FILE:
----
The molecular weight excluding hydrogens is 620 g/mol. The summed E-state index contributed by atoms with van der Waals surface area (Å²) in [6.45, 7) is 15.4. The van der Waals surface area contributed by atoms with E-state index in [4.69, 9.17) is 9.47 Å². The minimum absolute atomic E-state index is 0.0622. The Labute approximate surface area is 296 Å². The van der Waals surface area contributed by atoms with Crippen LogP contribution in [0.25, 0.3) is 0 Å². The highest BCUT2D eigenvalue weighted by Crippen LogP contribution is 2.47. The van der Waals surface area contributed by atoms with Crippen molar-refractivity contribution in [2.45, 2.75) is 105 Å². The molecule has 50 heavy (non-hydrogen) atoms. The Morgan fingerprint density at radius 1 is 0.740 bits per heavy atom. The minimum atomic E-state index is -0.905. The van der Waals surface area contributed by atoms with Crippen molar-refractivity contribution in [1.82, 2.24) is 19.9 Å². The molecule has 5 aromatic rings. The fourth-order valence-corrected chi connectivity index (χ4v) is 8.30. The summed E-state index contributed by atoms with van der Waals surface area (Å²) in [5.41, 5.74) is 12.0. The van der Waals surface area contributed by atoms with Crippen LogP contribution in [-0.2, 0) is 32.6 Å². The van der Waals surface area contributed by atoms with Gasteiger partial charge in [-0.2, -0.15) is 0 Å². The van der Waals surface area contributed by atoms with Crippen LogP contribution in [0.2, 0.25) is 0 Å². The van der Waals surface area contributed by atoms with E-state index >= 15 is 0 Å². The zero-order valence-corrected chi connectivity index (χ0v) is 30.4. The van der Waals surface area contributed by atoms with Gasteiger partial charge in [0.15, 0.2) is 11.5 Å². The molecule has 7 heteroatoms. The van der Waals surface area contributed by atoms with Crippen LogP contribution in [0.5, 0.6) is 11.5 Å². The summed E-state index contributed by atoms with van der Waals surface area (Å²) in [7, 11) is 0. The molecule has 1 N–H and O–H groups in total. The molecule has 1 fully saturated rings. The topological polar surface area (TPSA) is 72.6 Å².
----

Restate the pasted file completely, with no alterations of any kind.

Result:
The molecular weight excluding hydrogens is 620 g/mol. The summed E-state index contributed by atoms with van der Waals surface area (Å²) in [6.45, 7) is 15.4. The van der Waals surface area contributed by atoms with E-state index in [4.69, 9.17) is 9.47 Å². The minimum absolute atomic E-state index is 0.0622. The Labute approximate surface area is 296 Å². The van der Waals surface area contributed by atoms with Crippen LogP contribution in [0.25, 0.3) is 0 Å². The highest BCUT2D eigenvalue weighted by Crippen LogP contribution is 2.47. The van der Waals surface area contributed by atoms with Crippen molar-refractivity contribution in [2.45, 2.75) is 105 Å². The molecule has 50 heavy (non-hydrogen) atoms. The Morgan fingerprint density at radius 1 is 0.740 bits per heavy atom. The minimum atomic E-state index is -0.905. The van der Waals surface area contributed by atoms with Crippen molar-refractivity contribution in [1.82, 2.24) is 19.9 Å². The molecule has 5 aromatic rings. The fourth-order valence-corrected chi connectivity index (χ4v) is 8.30. The summed E-state index contributed by atoms with van der Waals surface area (Å²) in [5.41, 5.74) is 12.0. The van der Waals surface area contributed by atoms with Crippen LogP contribution in [-0.2, 0) is 32.6 Å². The van der Waals surface area contributed by atoms with Gasteiger partial charge in [-0.2, -0.15) is 0 Å². The van der Waals surface area contributed by atoms with Crippen LogP contribution in [0.2, 0.25) is 0 Å². The van der Waals surface area contributed by atoms with E-state index >= 15 is 0 Å². The zero-order valence-corrected chi connectivity index (χ0v) is 30.4. The van der Waals surface area contributed by atoms with Gasteiger partial charge in [0.15, 0.2) is 11.5 Å². The molecule has 7 heteroatoms. The van der Waals surface area contributed by atoms with Crippen LogP contribution in [0.5, 0.6) is 11.5 Å². The summed E-state index contributed by atoms with van der Waals surface area (Å²) in [7, 11) is 0. The molecule has 1 N–H and O–H groups in total. The molecule has 1 fully saturated rings. The topological polar surface area (TPSA) is 72.6 Å².